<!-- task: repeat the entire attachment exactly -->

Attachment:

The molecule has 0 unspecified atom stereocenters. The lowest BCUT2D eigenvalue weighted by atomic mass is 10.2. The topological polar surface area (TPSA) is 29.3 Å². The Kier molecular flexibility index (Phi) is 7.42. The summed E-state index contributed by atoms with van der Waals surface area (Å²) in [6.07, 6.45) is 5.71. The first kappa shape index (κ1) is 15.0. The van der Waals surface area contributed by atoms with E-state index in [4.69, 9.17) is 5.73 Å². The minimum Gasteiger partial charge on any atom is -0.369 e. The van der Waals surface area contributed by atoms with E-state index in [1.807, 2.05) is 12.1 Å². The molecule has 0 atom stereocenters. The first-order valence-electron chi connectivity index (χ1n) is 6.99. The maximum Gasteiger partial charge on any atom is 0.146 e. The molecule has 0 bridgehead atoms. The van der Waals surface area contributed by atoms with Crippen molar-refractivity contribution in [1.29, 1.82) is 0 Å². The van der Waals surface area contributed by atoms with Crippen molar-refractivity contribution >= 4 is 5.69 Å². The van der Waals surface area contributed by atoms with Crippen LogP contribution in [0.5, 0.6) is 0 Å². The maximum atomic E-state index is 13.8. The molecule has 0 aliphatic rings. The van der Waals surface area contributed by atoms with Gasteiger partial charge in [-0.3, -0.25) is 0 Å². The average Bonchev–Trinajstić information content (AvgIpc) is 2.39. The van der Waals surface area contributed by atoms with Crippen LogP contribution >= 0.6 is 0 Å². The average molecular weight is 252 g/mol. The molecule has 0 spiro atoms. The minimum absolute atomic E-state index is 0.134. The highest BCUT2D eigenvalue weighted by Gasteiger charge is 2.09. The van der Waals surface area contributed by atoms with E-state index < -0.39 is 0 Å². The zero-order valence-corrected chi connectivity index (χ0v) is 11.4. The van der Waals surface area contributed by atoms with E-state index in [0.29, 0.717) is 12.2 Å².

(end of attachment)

The molecule has 0 unspecified atom stereocenters. The lowest BCUT2D eigenvalue weighted by atomic mass is 10.2. The topological polar surface area (TPSA) is 29.3 Å². The Kier molecular flexibility index (Phi) is 7.42. The summed E-state index contributed by atoms with van der Waals surface area (Å²) in [6.07, 6.45) is 5.71. The first kappa shape index (κ1) is 15.0. The van der Waals surface area contributed by atoms with E-state index in [4.69, 9.17) is 5.73 Å². The minimum Gasteiger partial charge on any atom is -0.369 e. The van der Waals surface area contributed by atoms with E-state index in [1.807, 2.05) is 12.1 Å². The molecule has 0 atom stereocenters. The first-order valence-electron chi connectivity index (χ1n) is 6.99. The maximum Gasteiger partial charge on any atom is 0.146 e. The molecule has 0 bridgehead atoms. The van der Waals surface area contributed by atoms with Crippen molar-refractivity contribution in [1.29, 1.82) is 0 Å². The van der Waals surface area contributed by atoms with Crippen molar-refractivity contribution >= 4 is 5.69 Å². The van der Waals surface area contributed by atoms with Crippen LogP contribution in [0.5, 0.6) is 0 Å². The maximum atomic E-state index is 13.8. The molecule has 0 aliphatic rings. The van der Waals surface area contributed by atoms with Gasteiger partial charge in [-0.3, -0.25) is 0 Å². The average Bonchev–Trinajstić information content (AvgIpc) is 2.39. The van der Waals surface area contributed by atoms with Crippen LogP contribution >= 0.6 is 0 Å². The average molecular weight is 252 g/mol. The molecule has 0 spiro atoms. The minimum absolute atomic E-state index is 0.134. The highest BCUT2D eigenvalue weighted by Gasteiger charge is 2.09. The van der Waals surface area contributed by atoms with E-state index < -0.39 is 0 Å². The zero-order valence-corrected chi connectivity index (χ0v) is 11.4. The van der Waals surface area contributed by atoms with E-state index in [0.29, 0.717) is 12.2 Å².